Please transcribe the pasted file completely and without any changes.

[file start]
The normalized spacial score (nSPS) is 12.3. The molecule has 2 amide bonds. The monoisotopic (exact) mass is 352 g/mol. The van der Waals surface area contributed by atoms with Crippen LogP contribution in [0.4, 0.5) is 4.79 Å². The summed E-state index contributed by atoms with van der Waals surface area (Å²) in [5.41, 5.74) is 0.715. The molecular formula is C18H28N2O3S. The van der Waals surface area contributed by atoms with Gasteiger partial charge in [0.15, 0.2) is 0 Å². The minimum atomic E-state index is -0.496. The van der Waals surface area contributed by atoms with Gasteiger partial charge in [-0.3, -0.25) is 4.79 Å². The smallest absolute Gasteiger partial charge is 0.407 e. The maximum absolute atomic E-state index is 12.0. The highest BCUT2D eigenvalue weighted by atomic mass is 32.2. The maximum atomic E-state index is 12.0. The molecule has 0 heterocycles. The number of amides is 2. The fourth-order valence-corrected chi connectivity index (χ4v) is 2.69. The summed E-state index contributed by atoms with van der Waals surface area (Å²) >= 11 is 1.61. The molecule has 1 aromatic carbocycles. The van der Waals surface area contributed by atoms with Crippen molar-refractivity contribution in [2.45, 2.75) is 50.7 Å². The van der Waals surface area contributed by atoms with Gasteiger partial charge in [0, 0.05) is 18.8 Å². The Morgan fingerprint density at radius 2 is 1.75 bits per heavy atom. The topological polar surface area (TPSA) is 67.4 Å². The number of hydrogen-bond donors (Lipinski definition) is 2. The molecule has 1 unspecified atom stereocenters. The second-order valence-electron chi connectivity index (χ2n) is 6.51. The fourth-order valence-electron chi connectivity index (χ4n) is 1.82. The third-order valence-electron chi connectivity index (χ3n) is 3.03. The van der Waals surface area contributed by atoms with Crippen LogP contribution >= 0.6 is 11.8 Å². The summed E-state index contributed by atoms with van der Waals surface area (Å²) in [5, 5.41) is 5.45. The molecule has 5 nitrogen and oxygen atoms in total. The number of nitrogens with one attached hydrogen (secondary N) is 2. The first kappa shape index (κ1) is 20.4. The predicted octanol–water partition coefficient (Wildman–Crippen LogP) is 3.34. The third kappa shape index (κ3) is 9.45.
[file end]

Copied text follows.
The normalized spacial score (nSPS) is 12.3. The molecule has 2 amide bonds. The monoisotopic (exact) mass is 352 g/mol. The van der Waals surface area contributed by atoms with Crippen LogP contribution in [0.4, 0.5) is 4.79 Å². The summed E-state index contributed by atoms with van der Waals surface area (Å²) in [5.41, 5.74) is 0.715. The molecular formula is C18H28N2O3S. The van der Waals surface area contributed by atoms with Gasteiger partial charge in [0.15, 0.2) is 0 Å². The minimum atomic E-state index is -0.496. The van der Waals surface area contributed by atoms with Gasteiger partial charge in [-0.3, -0.25) is 4.79 Å². The smallest absolute Gasteiger partial charge is 0.407 e. The maximum absolute atomic E-state index is 12.0. The highest BCUT2D eigenvalue weighted by atomic mass is 32.2. The maximum atomic E-state index is 12.0. The molecule has 0 heterocycles. The number of amides is 2. The fourth-order valence-corrected chi connectivity index (χ4v) is 2.69. The summed E-state index contributed by atoms with van der Waals surface area (Å²) >= 11 is 1.61. The molecule has 1 aromatic carbocycles. The van der Waals surface area contributed by atoms with Crippen molar-refractivity contribution in [2.45, 2.75) is 50.7 Å². The van der Waals surface area contributed by atoms with Gasteiger partial charge in [0, 0.05) is 18.8 Å². The Morgan fingerprint density at radius 2 is 1.75 bits per heavy atom. The topological polar surface area (TPSA) is 67.4 Å². The number of hydrogen-bond donors (Lipinski definition) is 2. The molecule has 1 unspecified atom stereocenters. The second-order valence-electron chi connectivity index (χ2n) is 6.51. The fourth-order valence-electron chi connectivity index (χ4n) is 1.82. The third-order valence-electron chi connectivity index (χ3n) is 3.03. The van der Waals surface area contributed by atoms with Crippen LogP contribution >= 0.6 is 11.8 Å². The summed E-state index contributed by atoms with van der Waals surface area (Å²) in [5, 5.41) is 5.45. The molecule has 5 nitrogen and oxygen atoms in total. The number of nitrogens with one attached hydrogen (secondary N) is 2. The first kappa shape index (κ1) is 20.4. The predicted octanol–water partition coefficient (Wildman–Crippen LogP) is 3.34. The third kappa shape index (κ3) is 9.45.